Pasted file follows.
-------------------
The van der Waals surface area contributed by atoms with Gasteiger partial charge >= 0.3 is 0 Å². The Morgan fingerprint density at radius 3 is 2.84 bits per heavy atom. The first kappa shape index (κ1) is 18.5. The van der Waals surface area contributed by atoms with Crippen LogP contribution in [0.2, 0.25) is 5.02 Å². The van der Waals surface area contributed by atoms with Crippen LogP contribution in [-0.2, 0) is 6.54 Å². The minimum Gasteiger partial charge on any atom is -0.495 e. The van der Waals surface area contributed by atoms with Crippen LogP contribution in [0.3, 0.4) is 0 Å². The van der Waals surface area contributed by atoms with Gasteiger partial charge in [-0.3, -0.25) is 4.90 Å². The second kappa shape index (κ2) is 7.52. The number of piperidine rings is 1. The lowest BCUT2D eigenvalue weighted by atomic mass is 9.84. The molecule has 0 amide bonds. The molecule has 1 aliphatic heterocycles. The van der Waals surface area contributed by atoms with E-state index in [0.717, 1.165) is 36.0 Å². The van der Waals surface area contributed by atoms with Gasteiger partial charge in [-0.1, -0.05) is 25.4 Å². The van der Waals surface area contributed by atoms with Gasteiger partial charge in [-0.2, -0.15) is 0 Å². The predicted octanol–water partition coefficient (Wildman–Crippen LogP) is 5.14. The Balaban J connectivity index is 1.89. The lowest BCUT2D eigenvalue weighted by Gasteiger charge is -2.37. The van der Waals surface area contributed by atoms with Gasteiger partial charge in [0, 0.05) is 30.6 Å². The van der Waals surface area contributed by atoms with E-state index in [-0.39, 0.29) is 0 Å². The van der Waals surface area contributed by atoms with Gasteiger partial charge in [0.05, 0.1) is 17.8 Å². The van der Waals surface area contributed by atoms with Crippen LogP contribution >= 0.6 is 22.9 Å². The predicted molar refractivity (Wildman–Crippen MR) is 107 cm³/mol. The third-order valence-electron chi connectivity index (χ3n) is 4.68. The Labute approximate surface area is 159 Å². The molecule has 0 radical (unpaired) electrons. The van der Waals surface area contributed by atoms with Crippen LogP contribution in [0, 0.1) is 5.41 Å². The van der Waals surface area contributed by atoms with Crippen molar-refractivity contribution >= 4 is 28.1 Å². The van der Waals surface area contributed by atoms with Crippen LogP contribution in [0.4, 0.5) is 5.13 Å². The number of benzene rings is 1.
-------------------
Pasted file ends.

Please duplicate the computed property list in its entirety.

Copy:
The van der Waals surface area contributed by atoms with Gasteiger partial charge >= 0.3 is 0 Å². The Morgan fingerprint density at radius 3 is 2.84 bits per heavy atom. The first kappa shape index (κ1) is 18.5. The van der Waals surface area contributed by atoms with Crippen LogP contribution in [0.2, 0.25) is 5.02 Å². The van der Waals surface area contributed by atoms with Crippen LogP contribution in [-0.2, 0) is 6.54 Å². The minimum Gasteiger partial charge on any atom is -0.495 e. The van der Waals surface area contributed by atoms with Crippen LogP contribution in [0.3, 0.4) is 0 Å². The van der Waals surface area contributed by atoms with Gasteiger partial charge in [-0.3, -0.25) is 4.90 Å². The second kappa shape index (κ2) is 7.52. The number of piperidine rings is 1. The lowest BCUT2D eigenvalue weighted by atomic mass is 9.84. The molecule has 0 amide bonds. The molecule has 1 aliphatic heterocycles. The van der Waals surface area contributed by atoms with E-state index in [0.717, 1.165) is 36.0 Å². The van der Waals surface area contributed by atoms with Gasteiger partial charge in [-0.1, -0.05) is 25.4 Å². The van der Waals surface area contributed by atoms with Gasteiger partial charge in [-0.2, -0.15) is 0 Å². The predicted octanol–water partition coefficient (Wildman–Crippen LogP) is 5.14. The Balaban J connectivity index is 1.89. The lowest BCUT2D eigenvalue weighted by Gasteiger charge is -2.37. The van der Waals surface area contributed by atoms with Gasteiger partial charge in [0, 0.05) is 30.6 Å². The van der Waals surface area contributed by atoms with E-state index in [-0.39, 0.29) is 0 Å². The van der Waals surface area contributed by atoms with Gasteiger partial charge in [0.05, 0.1) is 17.8 Å². The van der Waals surface area contributed by atoms with Crippen LogP contribution >= 0.6 is 22.9 Å². The predicted molar refractivity (Wildman–Crippen MR) is 107 cm³/mol. The third-order valence-electron chi connectivity index (χ3n) is 4.68. The Labute approximate surface area is 159 Å². The molecule has 0 radical (unpaired) electrons. The van der Waals surface area contributed by atoms with Crippen LogP contribution in [0, 0.1) is 5.41 Å². The van der Waals surface area contributed by atoms with Crippen molar-refractivity contribution >= 4 is 28.1 Å². The van der Waals surface area contributed by atoms with Crippen LogP contribution in [0.4, 0.5) is 5.13 Å². The number of benzene rings is 1.